The Aurora incident, similar to the more famous Roswell UFO Incident 50 years later, reportedly resulted in a fatality from the crash. The alleged alien body is was buried in an unmarked grave at the local cemetery.
The incident as reported by A newspaper clipping on the incident:
During the 1896 & 1897 timeframe, some six or seven years before the Wright Brothers first flight, numerous sightings of a cigar shaped mystery airship were reported across the United States.
One of these accounts appeared in the April 17, 1897 edition of the Dallas Morning News. Written by Aurora resident S.E. Haydon, the alleged UFO is said to have hit a windmill on the property of a Judge J.S. Proctor two days earlier at around 6:00 a.m. local/Central time, resulting in its crash. The pilot, originally the alien pilot was dubbed the Martian pilot, who was reported to be not of this world, and a Martian according to a purported Army officer from nearby Fort Worth did not survive the crash, and was buried with Christian rites at the nearby Aurora Cemetery.
Adding to the mystery was the story of Mr. Brawley Oates, who purchased Judge Procter's property around 1945. Oates cleaned out the debris from the well in order to use it as a water source, but later developed an extremely severe case of arthritis, which he claimed to be the result of contaminated water from the wreckage dumped into the well. As a result, Oates sealed up the well with a concrete slab and placed an outbuilding atop the slab. According to writing on the slab, this was done in 1957.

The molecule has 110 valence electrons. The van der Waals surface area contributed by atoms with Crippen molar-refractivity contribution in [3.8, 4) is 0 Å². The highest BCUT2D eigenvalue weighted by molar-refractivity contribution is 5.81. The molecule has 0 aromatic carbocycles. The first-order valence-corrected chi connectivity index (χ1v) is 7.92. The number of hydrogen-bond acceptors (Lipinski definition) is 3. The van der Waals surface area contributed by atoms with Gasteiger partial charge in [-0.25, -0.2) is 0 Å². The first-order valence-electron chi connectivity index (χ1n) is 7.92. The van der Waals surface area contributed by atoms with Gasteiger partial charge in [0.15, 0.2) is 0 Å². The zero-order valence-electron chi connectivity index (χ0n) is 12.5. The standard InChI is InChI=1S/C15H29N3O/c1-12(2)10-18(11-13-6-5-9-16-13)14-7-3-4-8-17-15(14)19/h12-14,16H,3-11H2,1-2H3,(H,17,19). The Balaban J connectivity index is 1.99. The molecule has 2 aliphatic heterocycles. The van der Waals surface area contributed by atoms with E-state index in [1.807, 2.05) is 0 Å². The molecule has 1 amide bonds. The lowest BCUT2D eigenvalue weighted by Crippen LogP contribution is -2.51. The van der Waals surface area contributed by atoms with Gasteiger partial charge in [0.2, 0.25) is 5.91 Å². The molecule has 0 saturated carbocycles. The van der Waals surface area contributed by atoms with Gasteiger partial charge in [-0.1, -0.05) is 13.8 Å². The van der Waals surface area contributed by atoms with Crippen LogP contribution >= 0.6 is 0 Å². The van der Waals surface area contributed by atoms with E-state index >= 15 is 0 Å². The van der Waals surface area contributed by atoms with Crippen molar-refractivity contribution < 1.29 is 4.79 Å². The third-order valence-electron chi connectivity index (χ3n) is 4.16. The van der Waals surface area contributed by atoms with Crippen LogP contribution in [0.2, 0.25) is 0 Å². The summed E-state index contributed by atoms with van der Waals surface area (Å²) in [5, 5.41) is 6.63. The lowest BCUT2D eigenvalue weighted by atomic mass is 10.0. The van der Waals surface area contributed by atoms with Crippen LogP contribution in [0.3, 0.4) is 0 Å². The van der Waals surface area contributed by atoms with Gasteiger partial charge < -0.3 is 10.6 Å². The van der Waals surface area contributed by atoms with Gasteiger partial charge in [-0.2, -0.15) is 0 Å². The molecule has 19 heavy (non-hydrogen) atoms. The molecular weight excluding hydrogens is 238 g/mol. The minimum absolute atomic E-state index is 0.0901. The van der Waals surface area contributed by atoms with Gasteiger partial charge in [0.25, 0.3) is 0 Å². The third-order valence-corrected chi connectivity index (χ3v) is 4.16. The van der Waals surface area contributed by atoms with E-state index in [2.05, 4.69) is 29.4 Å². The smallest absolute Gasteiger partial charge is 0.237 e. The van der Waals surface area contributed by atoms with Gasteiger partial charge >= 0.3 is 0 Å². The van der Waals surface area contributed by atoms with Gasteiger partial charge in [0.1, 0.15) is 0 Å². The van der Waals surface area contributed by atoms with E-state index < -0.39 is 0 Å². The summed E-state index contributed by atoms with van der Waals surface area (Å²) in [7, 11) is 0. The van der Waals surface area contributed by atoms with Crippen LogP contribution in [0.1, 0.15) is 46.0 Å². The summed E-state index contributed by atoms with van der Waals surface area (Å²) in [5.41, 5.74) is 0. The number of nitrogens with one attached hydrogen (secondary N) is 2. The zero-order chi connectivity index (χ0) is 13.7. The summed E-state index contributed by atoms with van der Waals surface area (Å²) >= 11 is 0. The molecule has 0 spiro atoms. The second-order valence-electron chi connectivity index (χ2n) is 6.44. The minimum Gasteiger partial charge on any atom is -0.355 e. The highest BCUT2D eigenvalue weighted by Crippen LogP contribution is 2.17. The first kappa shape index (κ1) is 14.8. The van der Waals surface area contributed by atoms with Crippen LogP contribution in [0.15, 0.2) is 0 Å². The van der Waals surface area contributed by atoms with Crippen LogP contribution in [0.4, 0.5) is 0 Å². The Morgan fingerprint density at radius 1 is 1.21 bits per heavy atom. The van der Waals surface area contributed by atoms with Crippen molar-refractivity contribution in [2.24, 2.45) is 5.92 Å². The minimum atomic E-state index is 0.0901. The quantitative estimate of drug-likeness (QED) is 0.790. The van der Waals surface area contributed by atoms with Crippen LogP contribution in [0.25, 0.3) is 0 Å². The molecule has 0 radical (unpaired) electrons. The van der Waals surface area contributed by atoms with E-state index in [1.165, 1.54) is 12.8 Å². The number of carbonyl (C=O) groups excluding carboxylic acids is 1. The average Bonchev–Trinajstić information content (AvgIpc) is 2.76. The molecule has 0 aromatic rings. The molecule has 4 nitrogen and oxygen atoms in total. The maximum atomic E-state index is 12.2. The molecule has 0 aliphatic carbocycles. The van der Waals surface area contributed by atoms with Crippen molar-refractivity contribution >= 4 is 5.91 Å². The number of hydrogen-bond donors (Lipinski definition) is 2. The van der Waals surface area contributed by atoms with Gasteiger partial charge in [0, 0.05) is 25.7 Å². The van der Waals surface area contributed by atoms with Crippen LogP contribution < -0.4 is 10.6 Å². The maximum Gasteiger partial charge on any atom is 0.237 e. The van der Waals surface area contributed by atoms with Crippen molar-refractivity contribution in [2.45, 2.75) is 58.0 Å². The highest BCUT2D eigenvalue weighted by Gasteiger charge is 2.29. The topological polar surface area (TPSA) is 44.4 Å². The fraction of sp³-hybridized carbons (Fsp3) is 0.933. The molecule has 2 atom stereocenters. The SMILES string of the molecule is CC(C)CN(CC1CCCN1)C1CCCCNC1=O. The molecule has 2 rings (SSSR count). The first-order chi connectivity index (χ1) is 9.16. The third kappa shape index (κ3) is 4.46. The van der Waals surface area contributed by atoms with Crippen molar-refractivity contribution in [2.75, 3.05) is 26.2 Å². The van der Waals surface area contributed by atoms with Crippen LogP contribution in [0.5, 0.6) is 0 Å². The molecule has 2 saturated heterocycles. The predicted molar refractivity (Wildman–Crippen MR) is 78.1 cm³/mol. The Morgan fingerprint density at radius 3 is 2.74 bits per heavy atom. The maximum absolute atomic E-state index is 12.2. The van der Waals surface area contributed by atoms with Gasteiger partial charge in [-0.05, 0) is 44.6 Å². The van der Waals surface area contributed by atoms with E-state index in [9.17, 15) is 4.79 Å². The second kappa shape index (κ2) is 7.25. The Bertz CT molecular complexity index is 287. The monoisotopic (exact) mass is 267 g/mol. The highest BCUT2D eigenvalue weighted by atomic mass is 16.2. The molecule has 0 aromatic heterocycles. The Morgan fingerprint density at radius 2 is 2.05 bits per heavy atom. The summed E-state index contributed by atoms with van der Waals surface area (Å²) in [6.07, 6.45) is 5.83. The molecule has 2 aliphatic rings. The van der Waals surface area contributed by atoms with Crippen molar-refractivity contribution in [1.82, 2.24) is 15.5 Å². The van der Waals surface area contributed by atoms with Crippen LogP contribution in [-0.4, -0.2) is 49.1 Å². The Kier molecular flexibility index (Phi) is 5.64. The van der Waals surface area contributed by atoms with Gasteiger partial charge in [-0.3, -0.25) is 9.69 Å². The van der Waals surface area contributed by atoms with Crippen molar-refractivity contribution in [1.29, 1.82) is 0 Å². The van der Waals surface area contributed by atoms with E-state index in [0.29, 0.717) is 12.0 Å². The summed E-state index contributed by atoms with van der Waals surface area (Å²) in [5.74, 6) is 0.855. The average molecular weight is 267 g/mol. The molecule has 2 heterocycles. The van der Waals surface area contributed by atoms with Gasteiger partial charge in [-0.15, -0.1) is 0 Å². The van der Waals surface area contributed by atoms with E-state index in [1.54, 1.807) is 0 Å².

A newspaper article of the event still exists, written by S.E. Haydon, reporter for the Dallas Morning News. Below is the original article:
Aurora Cemetery About 6:00 a.m., the early risers of Aurora were astonished at the sudden appearance of the airship which has been sailing around the country. It was traveling due north and much nearer the earth than before. Evidently some of the machinery was out of order, for it was making a speed of only 10 or 12 mph, and gradually settling toward the earth. It sailed over the public square and when it reached the north part of town it collided with the tower of Judge Proctor's windmill and went into pieces with a terrific explosion, scattering debris over several acres of ground, wrecking the windmill and water tank and destroying the judge's flower garden.